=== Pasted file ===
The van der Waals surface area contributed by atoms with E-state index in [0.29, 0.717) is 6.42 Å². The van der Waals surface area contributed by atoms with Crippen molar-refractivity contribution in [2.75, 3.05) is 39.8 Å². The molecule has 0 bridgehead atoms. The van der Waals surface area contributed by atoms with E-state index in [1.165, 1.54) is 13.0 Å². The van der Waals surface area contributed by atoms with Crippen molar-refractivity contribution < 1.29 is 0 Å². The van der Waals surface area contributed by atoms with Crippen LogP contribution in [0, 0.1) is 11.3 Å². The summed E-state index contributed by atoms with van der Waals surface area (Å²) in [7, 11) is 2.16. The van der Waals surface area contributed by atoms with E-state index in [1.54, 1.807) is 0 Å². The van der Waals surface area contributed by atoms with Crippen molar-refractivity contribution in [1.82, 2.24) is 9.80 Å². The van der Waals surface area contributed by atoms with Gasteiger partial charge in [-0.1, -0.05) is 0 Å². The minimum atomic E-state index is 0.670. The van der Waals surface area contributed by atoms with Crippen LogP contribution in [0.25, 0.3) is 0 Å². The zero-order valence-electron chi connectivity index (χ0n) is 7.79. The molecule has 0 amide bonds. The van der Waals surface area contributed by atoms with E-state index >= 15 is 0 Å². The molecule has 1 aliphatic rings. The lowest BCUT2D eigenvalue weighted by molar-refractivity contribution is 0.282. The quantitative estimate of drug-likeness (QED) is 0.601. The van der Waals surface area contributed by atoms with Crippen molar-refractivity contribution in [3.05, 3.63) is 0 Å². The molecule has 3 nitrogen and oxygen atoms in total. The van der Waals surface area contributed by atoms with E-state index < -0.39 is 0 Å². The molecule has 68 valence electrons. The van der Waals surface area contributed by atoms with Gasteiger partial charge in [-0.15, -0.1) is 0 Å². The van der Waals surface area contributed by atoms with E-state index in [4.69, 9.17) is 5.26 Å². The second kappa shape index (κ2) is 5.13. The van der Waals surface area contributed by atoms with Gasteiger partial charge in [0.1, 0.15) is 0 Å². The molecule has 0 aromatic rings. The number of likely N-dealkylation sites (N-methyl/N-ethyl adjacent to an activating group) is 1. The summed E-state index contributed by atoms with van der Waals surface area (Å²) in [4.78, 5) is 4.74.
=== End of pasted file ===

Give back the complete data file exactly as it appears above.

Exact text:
The van der Waals surface area contributed by atoms with E-state index in [0.29, 0.717) is 6.42 Å². The van der Waals surface area contributed by atoms with Crippen molar-refractivity contribution in [2.75, 3.05) is 39.8 Å². The molecule has 0 bridgehead atoms. The van der Waals surface area contributed by atoms with E-state index in [1.165, 1.54) is 13.0 Å². The van der Waals surface area contributed by atoms with Crippen molar-refractivity contribution < 1.29 is 0 Å². The van der Waals surface area contributed by atoms with Crippen LogP contribution in [0, 0.1) is 11.3 Å². The summed E-state index contributed by atoms with van der Waals surface area (Å²) in [7, 11) is 2.16. The van der Waals surface area contributed by atoms with E-state index in [1.54, 1.807) is 0 Å². The van der Waals surface area contributed by atoms with Crippen molar-refractivity contribution in [1.82, 2.24) is 9.80 Å². The van der Waals surface area contributed by atoms with Gasteiger partial charge in [-0.1, -0.05) is 0 Å². The minimum atomic E-state index is 0.670. The van der Waals surface area contributed by atoms with Crippen LogP contribution in [0.25, 0.3) is 0 Å². The zero-order valence-electron chi connectivity index (χ0n) is 7.79. The molecule has 0 amide bonds. The van der Waals surface area contributed by atoms with E-state index >= 15 is 0 Å². The molecule has 1 aliphatic rings. The lowest BCUT2D eigenvalue weighted by molar-refractivity contribution is 0.282. The quantitative estimate of drug-likeness (QED) is 0.601. The van der Waals surface area contributed by atoms with Crippen molar-refractivity contribution in [3.05, 3.63) is 0 Å². The molecule has 3 nitrogen and oxygen atoms in total. The van der Waals surface area contributed by atoms with E-state index < -0.39 is 0 Å². The molecule has 68 valence electrons. The van der Waals surface area contributed by atoms with Gasteiger partial charge in [-0.15, -0.1) is 0 Å². The van der Waals surface area contributed by atoms with E-state index in [4.69, 9.17) is 5.26 Å². The second kappa shape index (κ2) is 5.13. The van der Waals surface area contributed by atoms with Gasteiger partial charge in [0.1, 0.15) is 0 Å². The molecule has 0 aromatic rings. The number of likely N-dealkylation sites (N-methyl/N-ethyl adjacent to an activating group) is 1. The summed E-state index contributed by atoms with van der Waals surface area (Å²) in [4.78, 5) is 4.74.